The professional basketball playoffs go on and on and on, but here are some things to ponder regarding college basketball.
Congratulations to KU for winning another NCAA basketball championship. Call it good fortune or timing, but three of their wins in the tournament came against teams battling injuries. KU edged Creighton, who was down two starters. The Jayhawks beat Villanova, who was minus their second-leading scorer. And, of course, KU beat North Carolina in the championship, a team whose big man was battling a bad ankle and who finally left the game for good in the last two minutes when he reinjured his ankle in a close game.
That said, it’s not KU’s fault that players on other teams were injured. KU still had to win the games.
If the Jayhawks had played a complete game, they would have won every tournament game comfortably. When they played a good half, they dominated the opposition. As it is, they consistently played the best basketball and deservedly won the tournament.
There’s a saying that “statistics are for losers.” That was the case in the championship game against North Carolina. If I had told you that North Carolina would outrebound KU by 20, and make 10 more free throws, I doubt you would have liked KU’s chances. But KU led in the one statistic that counts – the final score.
College basketball, as we know it, is changing dramatically. Nearly every team, even KU, benefits from players who transfer to their program.
In recent years the transfer rules changed, and more players are transferring than ever before.
On one hand, it’s easy to justify why players should be allowed to transfer. After all, coaches can break contracts at any point to coach somewhere else, so why shouldn’t players be given the same flexibility?
On the other hand, student-athletes no longer have to develop patience to find more playing time on the team that recruited them. Now they are allowed to transfer once without sitting out unless they are a grad transfer.
Another reason the landscape is changing so rapidly is because of NIL (names, images, and likenesess). When the National Collegiate Athletic Association decided to let athletes be paid for the use of their names, images, and likenesses this past summer, the main governing body for college sports in America did so at what amounted to legislative gunpoint.
According to a search on Google, NIL can be described this way. In the simplest of terms, it describes the means through which college athletes are allowed to receive financial compensation for the use of an athlete’s name, image, and likeness through marketing and promotional endeavors.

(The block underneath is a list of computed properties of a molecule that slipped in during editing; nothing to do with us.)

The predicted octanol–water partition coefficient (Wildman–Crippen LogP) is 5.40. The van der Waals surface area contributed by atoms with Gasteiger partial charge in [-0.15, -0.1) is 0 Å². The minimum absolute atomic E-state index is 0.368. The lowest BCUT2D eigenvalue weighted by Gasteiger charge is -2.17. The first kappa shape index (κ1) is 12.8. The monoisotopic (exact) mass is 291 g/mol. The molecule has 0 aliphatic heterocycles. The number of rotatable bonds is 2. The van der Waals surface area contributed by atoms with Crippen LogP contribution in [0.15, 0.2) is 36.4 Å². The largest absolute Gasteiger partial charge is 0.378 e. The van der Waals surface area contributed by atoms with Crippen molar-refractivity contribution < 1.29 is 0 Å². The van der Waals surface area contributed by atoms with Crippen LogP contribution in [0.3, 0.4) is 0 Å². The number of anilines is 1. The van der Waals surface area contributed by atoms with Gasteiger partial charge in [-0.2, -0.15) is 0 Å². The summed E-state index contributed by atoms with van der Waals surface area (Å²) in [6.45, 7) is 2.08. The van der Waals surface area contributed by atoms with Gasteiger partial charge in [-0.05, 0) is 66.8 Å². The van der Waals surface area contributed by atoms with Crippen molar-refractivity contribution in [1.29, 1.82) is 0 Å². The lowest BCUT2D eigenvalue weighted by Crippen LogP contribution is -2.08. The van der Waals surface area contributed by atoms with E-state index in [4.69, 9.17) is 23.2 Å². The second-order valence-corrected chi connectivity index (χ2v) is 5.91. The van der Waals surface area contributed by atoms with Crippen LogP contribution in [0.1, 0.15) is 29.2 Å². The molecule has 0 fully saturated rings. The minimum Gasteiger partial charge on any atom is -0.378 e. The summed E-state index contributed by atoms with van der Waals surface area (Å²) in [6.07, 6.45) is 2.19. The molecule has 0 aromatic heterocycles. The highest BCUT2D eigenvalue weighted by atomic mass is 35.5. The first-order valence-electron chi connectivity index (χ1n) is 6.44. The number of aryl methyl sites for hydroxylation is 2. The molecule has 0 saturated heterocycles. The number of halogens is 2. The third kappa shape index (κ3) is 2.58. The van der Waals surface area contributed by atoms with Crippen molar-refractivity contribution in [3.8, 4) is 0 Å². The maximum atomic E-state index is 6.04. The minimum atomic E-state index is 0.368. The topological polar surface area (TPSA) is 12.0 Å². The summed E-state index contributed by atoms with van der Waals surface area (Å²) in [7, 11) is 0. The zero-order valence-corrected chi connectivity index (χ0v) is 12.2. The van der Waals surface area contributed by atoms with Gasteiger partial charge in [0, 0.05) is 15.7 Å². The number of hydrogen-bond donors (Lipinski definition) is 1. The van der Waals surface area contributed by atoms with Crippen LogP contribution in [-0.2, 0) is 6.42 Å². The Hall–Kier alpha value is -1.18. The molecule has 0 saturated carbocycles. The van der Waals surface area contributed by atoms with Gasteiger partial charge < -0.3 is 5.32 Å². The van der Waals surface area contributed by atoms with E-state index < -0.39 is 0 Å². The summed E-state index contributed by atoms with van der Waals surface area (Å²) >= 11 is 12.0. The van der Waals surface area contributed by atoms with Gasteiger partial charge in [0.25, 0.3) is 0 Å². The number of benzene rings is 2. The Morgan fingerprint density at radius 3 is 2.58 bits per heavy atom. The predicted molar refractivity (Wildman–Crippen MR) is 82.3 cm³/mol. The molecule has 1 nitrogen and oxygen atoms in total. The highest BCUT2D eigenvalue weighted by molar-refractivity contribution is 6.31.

For some players, NIL is a boondoggle.
Former K-State guard and first-team All Big 12 player Nijel Pack transferred to a new place to play after his coach resigned after the season. According to CBSsports.com, the 6-foot guard is getting a two-year $800,000 deal with LifeWallet as part of an NIL agreement. To top it off, Pack was also promised a car as part of the deal. While this is hardly the first NIL deal to accompany a signing in college basketball, it’s rare for the terms of the deal to be released at the time of signing.
The article continued … Even though NIL deals are still relatively new, they are already making an impact with roster movement and players’ decisions. Pack is just one example of college athletes being able to profit big from their talents. Kentucky star and National Player of the Year (POTY) Oscar Tshiebwe decided to return next season — uncommon for a reigning POTY — and is expected to earn $2 million in NIL deals.
Sports analyst Jeff Goodman tweeted, “Agents ALL OVER these college guys for NIL because they can make 15-20 percent off NIL as opposed to 4 percent off salary.”
Maybe we should drop the term student-athletes in regard to NCAA Division I basketball. I’m sure some take their education seriously, but those who transfer or are in it for the NIL money appear more serious about being an athlete than getting a free college education.